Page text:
Starting School Right – With a Nutritious Breakfast
School is beginning. It may be a heart-wrenching time for both parents and children. Many will experience both anticipation and jitters throughout the morning. Don’t be surprised if excitement fades to anxiety as the school bus pulls up or your child walks toward the school door. Their eyes can widen and one can sometimes see summer tan fade. If holding hands, the grip will tighten. Parent and child will feel more emotional. It is not uncommon to be fearful of change. Reassurance helps give strength.
As a parent, be reassured by the 2012 School Health Policies and Practices Study results from the Centers for Disease Control. Since 2006, the percentage of school districts with nutrition standards for foods purchased outside of their school breakfast and lunch program has increased from 55 to 74%. Over half the schools now have nutrition and calorie information on the foods available to students in their schools. More than 90% of elementary schools are required to teach physical education. School boards are stepping up.
Nutrition is important for developing minds and bodies.
- In anemic children, iron supplements improve cognition (Hermoso et al., 2011).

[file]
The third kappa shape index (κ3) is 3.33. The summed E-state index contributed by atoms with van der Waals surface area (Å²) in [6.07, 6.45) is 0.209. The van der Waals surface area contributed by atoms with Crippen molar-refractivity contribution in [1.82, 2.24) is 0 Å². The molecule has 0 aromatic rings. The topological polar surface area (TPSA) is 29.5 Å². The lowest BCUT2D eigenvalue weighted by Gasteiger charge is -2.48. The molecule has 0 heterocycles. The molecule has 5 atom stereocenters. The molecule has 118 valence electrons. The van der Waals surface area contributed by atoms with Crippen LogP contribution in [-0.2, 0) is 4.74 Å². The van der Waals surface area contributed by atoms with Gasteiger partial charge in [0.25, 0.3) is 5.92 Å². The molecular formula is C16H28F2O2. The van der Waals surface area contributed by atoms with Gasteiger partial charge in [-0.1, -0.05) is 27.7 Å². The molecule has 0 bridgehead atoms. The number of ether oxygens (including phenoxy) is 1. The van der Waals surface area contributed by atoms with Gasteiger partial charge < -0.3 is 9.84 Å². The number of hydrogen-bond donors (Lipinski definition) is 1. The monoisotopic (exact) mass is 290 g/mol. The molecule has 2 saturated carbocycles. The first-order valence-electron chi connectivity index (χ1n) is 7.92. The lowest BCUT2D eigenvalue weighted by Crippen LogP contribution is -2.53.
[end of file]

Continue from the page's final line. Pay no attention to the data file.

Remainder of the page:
- Richardson and colleagues reported improvements in learning and behavior in healthy school-aged children with limited reading skills when supplemented with omega-3 DHA. The impact was greatest on children with the lowest initial reading skills (bottom 10th percentile).
- Higher serum folate concentrations have been correlated with cognitive performance in evaluations of mathematics, reading, and block design scores (Nguyen et al., 2013)
Whether eating breakfast at home or at school, research shows that having a healthy, well-balanced diet improves brain capacity, maximizes cognitive capabilities, and improves academic performance in school-aged children.
Hermoso M, Vucic V, Volhardt C, Arsic A, Roman-Vinas B, Iglesia-Attaba I, Gurinovic M, Koletzko B. The effect of iron on cognitive development and function in infants, children and adolescents: a systematic review. 2011 Ann Nutr Metab doi:10.1159/000334490
Richardson AJ, Burton JR, Sewell RP, Spreckelsen TF, Montgomery P. Docosahexaenoic acid for reading, cognition, and behavior in children aged 7-9 years: a randomized, controlled trial (The DOLAB study). 2012 PLoS doi:10.1371/journal.pone.0043909
Nguyen CT, Gracely EJ, Lee BK. Serum folate but not vitamin B12 concentrations are positively correlated with cognitive test scores in children aged 6-16 years. 2013 J Nutr doi:10.3945/jn.112.166165
Rausch R. Nutrition and academic performance in school-age children: The relation to obesity and food insufficiency. 2013 Nutr Food doi:10.4172/2155-9600.1000190